Let’s create a test VM and pin it to ESXi Host #1. But, before we move to some real measurements, let’s see how the number of disk stripes per object impacts VMware vSAN performance under 4k random reading. Later, we use these measurements to pick the optimum test utility parameters (number of threads and outstanding I/O).

We are going to run a bunch of tests under 4k random read pattern and a varying number of threads and outstanding I/O. We need to find the performance saturation point. The number of threads and outstanding I/O under which performance saturates are considered the optimum test utility parameters.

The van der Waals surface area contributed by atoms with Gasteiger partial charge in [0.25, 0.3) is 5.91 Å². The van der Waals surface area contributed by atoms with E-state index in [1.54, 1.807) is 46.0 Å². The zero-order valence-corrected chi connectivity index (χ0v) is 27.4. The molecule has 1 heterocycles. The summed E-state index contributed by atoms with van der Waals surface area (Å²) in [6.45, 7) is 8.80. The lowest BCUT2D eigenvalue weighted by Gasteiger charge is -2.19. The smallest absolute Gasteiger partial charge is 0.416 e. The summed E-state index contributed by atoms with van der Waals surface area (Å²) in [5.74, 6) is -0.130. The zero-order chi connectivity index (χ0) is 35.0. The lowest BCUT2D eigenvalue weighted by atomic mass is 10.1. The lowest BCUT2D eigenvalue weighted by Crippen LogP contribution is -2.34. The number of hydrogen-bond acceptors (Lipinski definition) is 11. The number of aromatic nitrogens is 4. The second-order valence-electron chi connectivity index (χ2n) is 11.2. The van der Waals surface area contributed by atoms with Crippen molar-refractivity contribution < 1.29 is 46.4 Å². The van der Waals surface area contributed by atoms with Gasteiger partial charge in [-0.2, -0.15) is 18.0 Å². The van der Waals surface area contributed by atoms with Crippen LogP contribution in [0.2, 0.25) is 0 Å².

DiskSPD under threads=1, Outstanding I/O=1,2,4,8,16,32,64,128

diskspd.exe -t1 -b4k -r -w0 -o1 -d60 -Sh -L #1 > c:\log\t1-o1-4k-rand-read.txt

timeout 10

diskspd.exe -t1 -b4k -r -w0 -o2 -d60 -Sh -L #1 > c:\log\t1-o2-4k-rand-read.txt

timeout 10

diskspd.exe -t1 -b4k -r -w0 -o4 -d60 -Sh -L #1 > c:\log\t1-o4-4k-rand-read.txt

timeout 10

diskspd.exe -t1 -b4k -r -w0 -o8 -d60 -Sh -L #1 > c:\log\t1-o8-4k-rand-read.txt

timeout 10

diskspd.exe -t1 -b4k -r -w0 -o16 -d60 -Sh -L #1 > c:\log\t1-o16-4k-rand-read.txt

timeout 10

diskspd.exe -t1 -b4k -r -w0 -o32 -d60 -Sh -L #1 > c:\log\t1-o32-4k-rand-read.txt

timeout 10

diskspd.exe -t1 -b4k -r -w0 -o64 -d60 -Sh -L #1 > c:\log\t1-o64-4k-rand-read.txt

timeout 10

diskspd.exe -t1 -b4k -r -w0 -o128 -d60 -Sh -L #1 > c:\log\t1-o128-4k-rand-read.txt

timeout 10

Number of disk stripes per object = 1 (reading)

wp-image-1790

VMware Virtual Disk 80GB (RAW) – 4k random read (DiskSPD)